It’s true that ‘green talk’ has been ubiquitous in markets on a global scale; eco-friendly choices and corporate social responsibility have but taken control of consumer choices and the marketing of products. Consumers and governments draft promises for a greener future—the demand seems to be there, in theory. But unlike electric cars and the rising gas prices, talk is cheap.
Setting an example for buyers, the Ontario government expects that by 2020, 20 per cent of the cars driven in Ontario will consist of electric hybrid vehicles.
“Making a government commitment to shift their own fleet is not really that hard,” Mabee said. “They likely have lots of vehicles in different ministries coming up on the end of their service life, and they just have to find a few slots where a Volt could do the job. Mostly city jobs—transport and infrastructure I would guess—as trucks are going to be a while coming. The government fleet, however, is a very specific market. It may be ready to make the move, but I doubt the general market is ready.”
Critics have suggested that this initiative is an ill-disguised replay of the Stephane Dion Green Shift initiative—one rejected by Canadian voters in October 2008’s federal election. Others criticize the plan on the basis that the recharge of the batteries relies on coal-fired engines that need to be refilled at work, downtown and other places in between. An electric car only allows for 113 to 130 kilometers of driving per charge—not a major problem for commuters, but a hindrance for long-distance travel plans.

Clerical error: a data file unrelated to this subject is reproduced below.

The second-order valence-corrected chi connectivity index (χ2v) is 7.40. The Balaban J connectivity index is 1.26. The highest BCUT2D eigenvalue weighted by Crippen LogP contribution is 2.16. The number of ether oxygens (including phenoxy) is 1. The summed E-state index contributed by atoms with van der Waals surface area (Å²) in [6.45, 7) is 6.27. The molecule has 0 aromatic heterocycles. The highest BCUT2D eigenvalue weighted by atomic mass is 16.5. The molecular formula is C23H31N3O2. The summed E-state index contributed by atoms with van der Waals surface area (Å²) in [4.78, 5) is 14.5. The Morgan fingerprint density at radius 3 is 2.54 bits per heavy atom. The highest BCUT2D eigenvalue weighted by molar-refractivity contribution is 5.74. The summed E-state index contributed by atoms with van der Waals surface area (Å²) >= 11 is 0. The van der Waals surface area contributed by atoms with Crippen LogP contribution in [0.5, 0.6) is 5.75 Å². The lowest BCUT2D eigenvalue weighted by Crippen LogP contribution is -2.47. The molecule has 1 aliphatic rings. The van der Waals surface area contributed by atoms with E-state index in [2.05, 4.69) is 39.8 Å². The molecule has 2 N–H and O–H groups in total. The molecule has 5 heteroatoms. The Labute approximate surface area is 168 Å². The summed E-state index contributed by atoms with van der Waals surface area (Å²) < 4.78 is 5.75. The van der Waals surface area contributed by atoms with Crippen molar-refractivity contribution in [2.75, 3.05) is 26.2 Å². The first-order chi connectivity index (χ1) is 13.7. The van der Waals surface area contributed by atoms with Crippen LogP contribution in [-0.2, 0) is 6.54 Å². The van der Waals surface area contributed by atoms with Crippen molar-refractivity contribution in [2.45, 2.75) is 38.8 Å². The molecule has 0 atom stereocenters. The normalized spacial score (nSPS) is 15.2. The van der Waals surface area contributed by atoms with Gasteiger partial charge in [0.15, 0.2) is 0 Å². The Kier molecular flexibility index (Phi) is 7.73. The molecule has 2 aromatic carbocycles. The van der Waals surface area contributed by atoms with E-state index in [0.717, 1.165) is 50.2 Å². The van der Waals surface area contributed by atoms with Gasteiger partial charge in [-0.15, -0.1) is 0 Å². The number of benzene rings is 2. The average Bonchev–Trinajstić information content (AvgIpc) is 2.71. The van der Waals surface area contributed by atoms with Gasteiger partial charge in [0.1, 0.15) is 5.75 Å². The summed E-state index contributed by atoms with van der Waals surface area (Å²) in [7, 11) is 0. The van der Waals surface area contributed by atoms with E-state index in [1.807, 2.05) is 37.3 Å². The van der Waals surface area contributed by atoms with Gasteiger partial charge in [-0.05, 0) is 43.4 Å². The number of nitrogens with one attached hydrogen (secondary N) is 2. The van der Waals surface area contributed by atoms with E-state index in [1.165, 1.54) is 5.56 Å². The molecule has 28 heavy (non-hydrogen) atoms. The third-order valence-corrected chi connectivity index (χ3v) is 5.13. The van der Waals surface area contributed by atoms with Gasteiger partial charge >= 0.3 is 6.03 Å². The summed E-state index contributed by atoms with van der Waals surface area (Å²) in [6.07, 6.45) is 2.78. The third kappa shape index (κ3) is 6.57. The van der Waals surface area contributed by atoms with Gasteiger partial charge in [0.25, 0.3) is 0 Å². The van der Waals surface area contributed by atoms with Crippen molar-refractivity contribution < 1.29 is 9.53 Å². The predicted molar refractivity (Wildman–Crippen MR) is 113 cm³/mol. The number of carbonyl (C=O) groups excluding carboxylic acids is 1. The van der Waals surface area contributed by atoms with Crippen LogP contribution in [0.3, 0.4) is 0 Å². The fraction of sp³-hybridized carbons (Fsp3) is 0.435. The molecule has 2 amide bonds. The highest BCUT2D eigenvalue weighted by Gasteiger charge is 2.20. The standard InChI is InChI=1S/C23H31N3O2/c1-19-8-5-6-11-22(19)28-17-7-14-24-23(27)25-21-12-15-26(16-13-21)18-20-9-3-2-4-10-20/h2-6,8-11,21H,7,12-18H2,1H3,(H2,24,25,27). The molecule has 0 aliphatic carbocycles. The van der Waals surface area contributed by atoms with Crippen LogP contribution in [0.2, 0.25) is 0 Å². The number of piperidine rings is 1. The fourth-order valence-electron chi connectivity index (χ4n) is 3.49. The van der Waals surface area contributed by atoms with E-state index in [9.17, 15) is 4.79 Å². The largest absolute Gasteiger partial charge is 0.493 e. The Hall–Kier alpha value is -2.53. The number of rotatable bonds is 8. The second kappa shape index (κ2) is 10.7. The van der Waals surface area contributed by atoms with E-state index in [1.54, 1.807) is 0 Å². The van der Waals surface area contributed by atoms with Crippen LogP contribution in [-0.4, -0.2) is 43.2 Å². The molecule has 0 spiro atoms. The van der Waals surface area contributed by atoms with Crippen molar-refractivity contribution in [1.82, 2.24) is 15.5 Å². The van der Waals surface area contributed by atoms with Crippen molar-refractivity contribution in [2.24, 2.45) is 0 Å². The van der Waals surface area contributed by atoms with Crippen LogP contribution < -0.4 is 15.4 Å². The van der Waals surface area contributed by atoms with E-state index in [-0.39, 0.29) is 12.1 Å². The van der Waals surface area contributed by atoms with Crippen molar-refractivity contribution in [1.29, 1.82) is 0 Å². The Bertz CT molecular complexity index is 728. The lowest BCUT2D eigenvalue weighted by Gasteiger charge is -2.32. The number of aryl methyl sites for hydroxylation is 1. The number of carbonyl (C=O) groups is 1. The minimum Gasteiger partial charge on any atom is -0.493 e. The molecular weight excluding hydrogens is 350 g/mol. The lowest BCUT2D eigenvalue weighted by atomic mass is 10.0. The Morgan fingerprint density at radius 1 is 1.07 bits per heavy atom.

“I don’t think that this is a replay of the green shift policy,” Mabee said. “That policy tried to reduce CO2 emissions right across the board; this policy will only affect transport emissions. Remember that by 2020 we won’t have coal fired generation in Ontario—according to government policy—and so the second objection really won’t apply, although one would be right to question the realism of these objectives.”
What difference could these electric vehicles make for our environment lifestyle?
“Anywhere from 25 to 40 per cent of total life-cycle emissions associated with a new vehicle are attached to the manufacture of the car,” Mabee said. “This is one thing people seem to forget; a massive shift to new vehicles, even if they operate cleaner than the previous incarnation, will create lots of emissions up front.
“A staged shift, which only takes cars out of service that need to go out—for instance, my old ’96 Corolla—has less of an impact because some new vehicle is likely to be brought into play anyway. By the same reasoning, it is almost impossible to bring down our emissions fast with technology. The carbon debt associated with new technology development is huge in the first few years and has to be amortized over many years to make sense.” A staged approach, therefore, will make less of a noticeable difference but will actually work better in the long term, Mabee said.
Although the future of electric cars is uncertain, a lot is being done to direct consumers’ attention to the possibility of its success. In North Carolina, for instance, one will soon be able to find a McDonald’s franchise with free electric charging stations. In addition, many grocery stores across the United States are offering similar perks for drivers of electrically run vehicles.
Promoted by stars like Tom Hanks and Mel Gibson, the electric car is steadily gaining speed on government agendas and the public’s awareness. Often compared to the Batmobile, these vehicles are quiet, fast and sleek when speeding out of the darkened garage charging station. Not unlike Batman, consumers do want to take on a bigger role; one of a stylish saviour, a promoter of a set of values they help to uphold. But consumers have a long road ahead in the choice to remain in neutral or change gears into a new method of transportation.